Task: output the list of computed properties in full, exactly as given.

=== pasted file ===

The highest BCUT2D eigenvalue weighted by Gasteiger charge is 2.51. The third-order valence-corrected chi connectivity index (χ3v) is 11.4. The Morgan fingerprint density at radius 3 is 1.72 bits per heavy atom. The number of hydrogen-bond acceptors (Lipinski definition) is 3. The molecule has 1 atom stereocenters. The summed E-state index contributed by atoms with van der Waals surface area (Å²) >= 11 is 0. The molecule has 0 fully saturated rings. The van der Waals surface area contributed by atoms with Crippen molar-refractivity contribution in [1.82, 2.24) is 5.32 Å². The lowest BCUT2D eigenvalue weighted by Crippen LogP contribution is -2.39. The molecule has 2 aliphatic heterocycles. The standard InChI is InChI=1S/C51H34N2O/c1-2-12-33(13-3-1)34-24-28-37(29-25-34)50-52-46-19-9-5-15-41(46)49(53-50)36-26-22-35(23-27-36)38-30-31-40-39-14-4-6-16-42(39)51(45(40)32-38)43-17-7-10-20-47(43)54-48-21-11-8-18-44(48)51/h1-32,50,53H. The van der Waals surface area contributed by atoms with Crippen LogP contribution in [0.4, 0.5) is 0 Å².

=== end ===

The highest BCUT2D eigenvalue weighted by Gasteiger charge is 2.51. The third-order valence-corrected chi connectivity index (χ3v) is 11.4. The Morgan fingerprint density at radius 3 is 1.72 bits per heavy atom. The number of hydrogen-bond acceptors (Lipinski definition) is 3. The molecule has 1 atom stereocenters. The summed E-state index contributed by atoms with van der Waals surface area (Å²) >= 11 is 0. The molecule has 0 fully saturated rings. The van der Waals surface area contributed by atoms with Crippen molar-refractivity contribution in [1.82, 2.24) is 5.32 Å². The lowest BCUT2D eigenvalue weighted by Crippen LogP contribution is -2.39. The molecule has 2 aliphatic heterocycles. The standard InChI is InChI=1S/C51H34N2O/c1-2-12-33(13-3-1)34-24-28-37(29-25-34)50-52-46-19-9-5-15-41(46)49(53-50)36-26-22-35(23-27-36)38-30-31-40-39-14-4-6-16-42(39)51(45(40)32-38)43-17-7-10-20-47(43)54-48-21-11-8-18-44(48)51/h1-32,50,53H. The van der Waals surface area contributed by atoms with Crippen LogP contribution in [0.4, 0.5) is 0 Å².